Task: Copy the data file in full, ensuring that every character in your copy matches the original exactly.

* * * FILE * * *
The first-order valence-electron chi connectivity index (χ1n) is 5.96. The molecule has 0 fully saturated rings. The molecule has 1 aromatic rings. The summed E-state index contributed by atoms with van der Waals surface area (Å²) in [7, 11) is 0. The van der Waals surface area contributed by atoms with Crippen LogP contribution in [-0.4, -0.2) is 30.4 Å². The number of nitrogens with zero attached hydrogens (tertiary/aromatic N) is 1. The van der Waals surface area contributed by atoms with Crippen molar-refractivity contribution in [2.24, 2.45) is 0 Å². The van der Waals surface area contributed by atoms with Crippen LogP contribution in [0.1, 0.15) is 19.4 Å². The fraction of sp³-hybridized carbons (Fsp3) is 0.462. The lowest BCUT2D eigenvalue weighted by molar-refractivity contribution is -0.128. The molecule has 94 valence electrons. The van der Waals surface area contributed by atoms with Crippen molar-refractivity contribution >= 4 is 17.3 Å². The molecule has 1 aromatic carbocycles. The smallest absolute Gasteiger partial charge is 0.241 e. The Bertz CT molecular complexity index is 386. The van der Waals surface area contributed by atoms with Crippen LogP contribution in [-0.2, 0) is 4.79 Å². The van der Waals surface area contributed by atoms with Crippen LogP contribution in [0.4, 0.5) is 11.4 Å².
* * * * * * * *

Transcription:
The first-order valence-electron chi connectivity index (χ1n) is 5.96. The molecule has 0 fully saturated rings. The molecule has 1 aromatic rings. The summed E-state index contributed by atoms with van der Waals surface area (Å²) in [7, 11) is 0. The van der Waals surface area contributed by atoms with Crippen LogP contribution in [-0.4, -0.2) is 30.4 Å². The number of nitrogens with zero attached hydrogens (tertiary/aromatic N) is 1. The van der Waals surface area contributed by atoms with Crippen molar-refractivity contribution in [2.24, 2.45) is 0 Å². The van der Waals surface area contributed by atoms with Crippen LogP contribution in [0.1, 0.15) is 19.4 Å². The fraction of sp³-hybridized carbons (Fsp3) is 0.462. The lowest BCUT2D eigenvalue weighted by molar-refractivity contribution is -0.128. The molecule has 94 valence electrons. The van der Waals surface area contributed by atoms with Crippen molar-refractivity contribution >= 4 is 17.3 Å². The molecule has 1 aromatic carbocycles. The smallest absolute Gasteiger partial charge is 0.241 e. The Bertz CT molecular complexity index is 386. The van der Waals surface area contributed by atoms with Crippen LogP contribution in [-0.2, 0) is 4.79 Å². The van der Waals surface area contributed by atoms with Crippen LogP contribution in [0.4, 0.5) is 11.4 Å².